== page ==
Glory Be

"My goals go way beyond football," Warner said. "I know my purpose is to affect and impact lives in a positive way. And in my case, that also means sharing my belief in Jesus."

Giants fans view Kurt Warner's arrival with excitement simply because of his two MVP awards and matching Super Bowls during six seasons with the Rams.

It's a natural reaction. Few quarterbacks emerged so dramatically from humble surroundings as Warner from 1999 to 2001, an era that transformed his team and redefined how offense could be played.

But triumph on the field does not completely define him. For Warner, fame serves a more noble purpose than creating vast wealth and notoriety. It has given him the forum to serve what he believes is the true purpose of his life.

"Who am I? I am a devout Christian man," Warner told a crowd of 40,000 at a 1999 Billy Graham evangelical event in St. Louis. "I am not a football player. That is what I do. When I throw a touchdown pass now, my thoughts are on how I can use this success on the field as a platform to glorify and praise my Lord Jesus Christ. People often ask the secret of my success as a football player. It has nothing to do with how I work out in the offseason or my diet. The secret of my success is simply Jesus Christ."

At the same time, his tendency to acquiesce to God's will in rationalizing the twists and turns of his career has given rise to cynics who doubt his commitment in the last two seasons, when injuries sapped his skill and ultimately forced the Rams to release him.

Some in the Rams organization believed he didn't fight or care enough to rebound quickly from lingering hand injuries and two concussions, giving coach Mike Martz little choice but to replace him with Marc Bulger.

Warner denies this. But what's certain is Warner also doesn't approach life as a conventional NFL player.

"Nothing is above this guy," a former Rams official said recently. "Remember, he once stocked grocery shelves. He's genuine in every way. If there's an American dream, he's living it. People try to find flaws figuring no one could be this good. But it's not the case. That's him. He'll always do what's best for the team. No matter what type of day you're having, you talk to him and he's always filled with so much optimism. You can't help but feel better."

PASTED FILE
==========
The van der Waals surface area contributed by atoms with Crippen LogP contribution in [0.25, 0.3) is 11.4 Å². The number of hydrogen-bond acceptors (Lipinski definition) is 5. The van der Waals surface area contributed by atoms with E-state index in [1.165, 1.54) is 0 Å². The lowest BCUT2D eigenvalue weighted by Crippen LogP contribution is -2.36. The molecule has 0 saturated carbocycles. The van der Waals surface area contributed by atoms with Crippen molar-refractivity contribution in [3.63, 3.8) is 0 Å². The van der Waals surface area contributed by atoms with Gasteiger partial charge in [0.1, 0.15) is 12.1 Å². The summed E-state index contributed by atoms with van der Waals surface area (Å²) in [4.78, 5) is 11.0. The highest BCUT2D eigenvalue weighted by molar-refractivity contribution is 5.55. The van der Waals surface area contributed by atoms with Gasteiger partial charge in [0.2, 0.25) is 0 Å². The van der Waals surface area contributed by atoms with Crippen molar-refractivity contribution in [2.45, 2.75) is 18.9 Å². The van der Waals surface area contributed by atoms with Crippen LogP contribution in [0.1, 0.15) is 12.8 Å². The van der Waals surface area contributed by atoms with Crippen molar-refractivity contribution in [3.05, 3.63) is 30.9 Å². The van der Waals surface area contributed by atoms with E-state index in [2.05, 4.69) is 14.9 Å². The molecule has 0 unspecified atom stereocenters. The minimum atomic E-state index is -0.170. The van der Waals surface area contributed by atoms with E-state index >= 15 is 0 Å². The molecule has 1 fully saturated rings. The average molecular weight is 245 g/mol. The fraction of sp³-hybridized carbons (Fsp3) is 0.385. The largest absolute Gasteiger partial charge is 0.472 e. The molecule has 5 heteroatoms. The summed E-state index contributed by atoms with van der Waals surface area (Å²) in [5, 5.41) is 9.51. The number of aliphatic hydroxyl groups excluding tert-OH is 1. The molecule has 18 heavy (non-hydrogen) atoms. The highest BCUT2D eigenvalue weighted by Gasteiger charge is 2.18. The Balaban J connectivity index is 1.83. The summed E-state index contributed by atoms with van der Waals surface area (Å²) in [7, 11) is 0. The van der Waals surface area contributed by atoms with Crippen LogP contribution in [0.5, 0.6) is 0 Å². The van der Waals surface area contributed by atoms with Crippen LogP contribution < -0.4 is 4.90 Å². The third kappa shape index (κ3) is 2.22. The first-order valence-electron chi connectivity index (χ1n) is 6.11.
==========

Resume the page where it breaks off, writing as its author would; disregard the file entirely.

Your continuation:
Should Warner play only one season for the Giants, as many suspect, before he hands the ball to Eli Manning, Warner insists he will spend it rebuilding a career many say is over.

"I never allowed myself to believe that it was over," Warner said during minicamp. "I always kept the mindset that I would get another shot and do again what I've always done. My faith and my priorities helped me with that. I knew I'd been blessed to be in the position I was to that point. I figured if we weren't going to be able to continue things in St. Louis, we'd do it somewhere else."

What's also clear is that the community outside Giants Stadium is in store for a revival equally as dynamic.

"The time Kurt spent here was not only a time of great winning, it was about the style with which it is done," Rams president of football operations Jay Zygmunt said after Warner's release June 1. "Kurt embodied everything that is great about America. He's a role model's role model. He touched everyone personally and professionally. He's a very special person and you can't help but root for him."

Faith Foundation

Much of Warner's benevolence is channeled through his foundation – First Things First – founded with his wife, Brenda, in 2001.

"I will bring everything that I can along with me," Warner said. "People from my foundation are coming to New York to find a place where we can set up shop. We're also going to remain in St. Louis and continue to do the things we did there. We look at this as an opportunity to expand the ministry we've started. We've always got new ideas and it's our intent to try and implement them."

The Warners, along with their corporate and private partners, help send ill children to Disney World, establish scholarships and construct recreation centers in children's hospitals. They are working on a video series, "The Good Sports Gang," that teaches children about sportsmanship.

Last December, a winter coat collection before a home game in St. Louis accumulated 9,000 garments for shelters and raised almost $7,000. "Warner's Corner," a recreation center for teen patients, was dedicated at a local hospital.

After the Giants' final minicamp ended, Warner returned to St. Louis to conduct a flag football tournament that serves as a major corporate fundraiser for his foundation.

"My goals go way beyond football," Warner said. "I know my purpose is to affect and impact lives in a positive way. And in my case, that also means sharing my belief in Jesus."

This consuming spirituality can be traced to incalculable tragedies that struck his wife during the time they were dating.